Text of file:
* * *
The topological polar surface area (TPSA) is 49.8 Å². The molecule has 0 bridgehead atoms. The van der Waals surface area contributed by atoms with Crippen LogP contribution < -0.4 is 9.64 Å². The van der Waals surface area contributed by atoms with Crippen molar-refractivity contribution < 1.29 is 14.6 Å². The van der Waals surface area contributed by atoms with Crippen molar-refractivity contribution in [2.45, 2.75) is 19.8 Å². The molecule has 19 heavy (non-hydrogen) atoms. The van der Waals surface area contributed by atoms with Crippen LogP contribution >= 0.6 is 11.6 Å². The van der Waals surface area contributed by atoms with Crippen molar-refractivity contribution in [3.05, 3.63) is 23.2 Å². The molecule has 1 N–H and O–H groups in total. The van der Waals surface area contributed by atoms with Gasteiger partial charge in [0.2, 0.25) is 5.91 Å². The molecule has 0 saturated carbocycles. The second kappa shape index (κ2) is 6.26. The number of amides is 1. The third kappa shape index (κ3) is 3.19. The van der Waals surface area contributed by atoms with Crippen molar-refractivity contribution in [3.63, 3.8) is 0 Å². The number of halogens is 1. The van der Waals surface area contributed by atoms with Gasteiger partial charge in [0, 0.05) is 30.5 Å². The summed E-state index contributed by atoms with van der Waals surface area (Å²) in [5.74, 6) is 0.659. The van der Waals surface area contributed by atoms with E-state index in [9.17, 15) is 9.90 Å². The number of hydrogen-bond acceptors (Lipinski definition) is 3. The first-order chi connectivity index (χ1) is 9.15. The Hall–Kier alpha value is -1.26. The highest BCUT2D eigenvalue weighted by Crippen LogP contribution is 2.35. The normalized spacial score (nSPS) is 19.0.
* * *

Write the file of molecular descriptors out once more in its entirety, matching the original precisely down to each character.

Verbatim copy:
The topological polar surface area (TPSA) is 49.8 Å². The molecule has 0 bridgehead atoms. The van der Waals surface area contributed by atoms with Crippen LogP contribution < -0.4 is 9.64 Å². The van der Waals surface area contributed by atoms with Crippen molar-refractivity contribution < 1.29 is 14.6 Å². The van der Waals surface area contributed by atoms with Crippen molar-refractivity contribution in [2.45, 2.75) is 19.8 Å². The molecule has 19 heavy (non-hydrogen) atoms. The van der Waals surface area contributed by atoms with Crippen LogP contribution >= 0.6 is 11.6 Å². The van der Waals surface area contributed by atoms with Crippen molar-refractivity contribution in [3.05, 3.63) is 23.2 Å². The molecule has 1 N–H and O–H groups in total. The van der Waals surface area contributed by atoms with Gasteiger partial charge in [0.2, 0.25) is 5.91 Å². The molecule has 0 saturated carbocycles. The second kappa shape index (κ2) is 6.26. The number of amides is 1. The third kappa shape index (κ3) is 3.19. The van der Waals surface area contributed by atoms with Crippen molar-refractivity contribution in [3.63, 3.8) is 0 Å². The number of halogens is 1. The van der Waals surface area contributed by atoms with Gasteiger partial charge in [0, 0.05) is 30.5 Å². The summed E-state index contributed by atoms with van der Waals surface area (Å²) in [5.74, 6) is 0.659. The van der Waals surface area contributed by atoms with E-state index in [9.17, 15) is 9.90 Å². The number of hydrogen-bond acceptors (Lipinski definition) is 3. The first-order chi connectivity index (χ1) is 9.15. The Hall–Kier alpha value is -1.26. The highest BCUT2D eigenvalue weighted by Crippen LogP contribution is 2.35. The normalized spacial score (nSPS) is 19.0.